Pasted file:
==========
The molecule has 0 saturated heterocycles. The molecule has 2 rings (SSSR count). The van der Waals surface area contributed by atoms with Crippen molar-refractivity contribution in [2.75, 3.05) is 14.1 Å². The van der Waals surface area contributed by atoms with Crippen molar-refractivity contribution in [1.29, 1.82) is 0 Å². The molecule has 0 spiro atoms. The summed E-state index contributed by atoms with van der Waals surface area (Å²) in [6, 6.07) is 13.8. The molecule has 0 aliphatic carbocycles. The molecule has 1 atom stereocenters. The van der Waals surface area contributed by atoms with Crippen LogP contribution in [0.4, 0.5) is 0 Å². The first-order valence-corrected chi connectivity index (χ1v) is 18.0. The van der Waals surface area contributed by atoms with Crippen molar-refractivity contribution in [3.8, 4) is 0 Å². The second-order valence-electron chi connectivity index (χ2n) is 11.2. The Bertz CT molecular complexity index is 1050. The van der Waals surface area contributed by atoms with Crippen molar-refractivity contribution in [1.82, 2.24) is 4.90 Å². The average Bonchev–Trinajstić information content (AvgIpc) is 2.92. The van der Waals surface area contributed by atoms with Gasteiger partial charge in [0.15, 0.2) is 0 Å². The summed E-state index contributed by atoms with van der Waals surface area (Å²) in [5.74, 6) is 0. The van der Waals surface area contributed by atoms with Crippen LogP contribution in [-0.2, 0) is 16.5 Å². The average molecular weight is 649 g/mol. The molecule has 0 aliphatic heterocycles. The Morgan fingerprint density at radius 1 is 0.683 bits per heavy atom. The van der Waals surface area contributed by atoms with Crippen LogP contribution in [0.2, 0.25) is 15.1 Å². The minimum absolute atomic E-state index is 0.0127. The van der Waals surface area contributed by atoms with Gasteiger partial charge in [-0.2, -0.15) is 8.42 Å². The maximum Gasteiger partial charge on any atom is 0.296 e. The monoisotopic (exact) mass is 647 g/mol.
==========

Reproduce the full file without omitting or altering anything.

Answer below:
The molecule has 0 saturated heterocycles. The molecule has 2 rings (SSSR count). The van der Waals surface area contributed by atoms with Crippen molar-refractivity contribution in [2.75, 3.05) is 14.1 Å². The van der Waals surface area contributed by atoms with Crippen molar-refractivity contribution in [1.29, 1.82) is 0 Å². The molecule has 0 spiro atoms. The summed E-state index contributed by atoms with van der Waals surface area (Å²) in [6, 6.07) is 13.8. The molecule has 0 aliphatic carbocycles. The molecule has 1 atom stereocenters. The van der Waals surface area contributed by atoms with Crippen LogP contribution in [0.4, 0.5) is 0 Å². The first-order valence-corrected chi connectivity index (χ1v) is 18.0. The van der Waals surface area contributed by atoms with Crippen molar-refractivity contribution in [3.8, 4) is 0 Å². The second-order valence-electron chi connectivity index (χ2n) is 11.2. The Bertz CT molecular complexity index is 1050. The van der Waals surface area contributed by atoms with Crippen molar-refractivity contribution in [1.82, 2.24) is 4.90 Å². The average Bonchev–Trinajstić information content (AvgIpc) is 2.92. The van der Waals surface area contributed by atoms with Gasteiger partial charge in [0.15, 0.2) is 0 Å². The summed E-state index contributed by atoms with van der Waals surface area (Å²) in [5.74, 6) is 0. The van der Waals surface area contributed by atoms with Crippen LogP contribution in [-0.2, 0) is 16.5 Å². The average molecular weight is 649 g/mol. The molecule has 0 aliphatic heterocycles. The Morgan fingerprint density at radius 1 is 0.683 bits per heavy atom. The van der Waals surface area contributed by atoms with Crippen LogP contribution in [0.2, 0.25) is 15.1 Å². The minimum absolute atomic E-state index is 0.0127. The van der Waals surface area contributed by atoms with Gasteiger partial charge in [-0.2, -0.15) is 8.42 Å². The maximum Gasteiger partial charge on any atom is 0.296 e. The monoisotopic (exact) mass is 647 g/mol.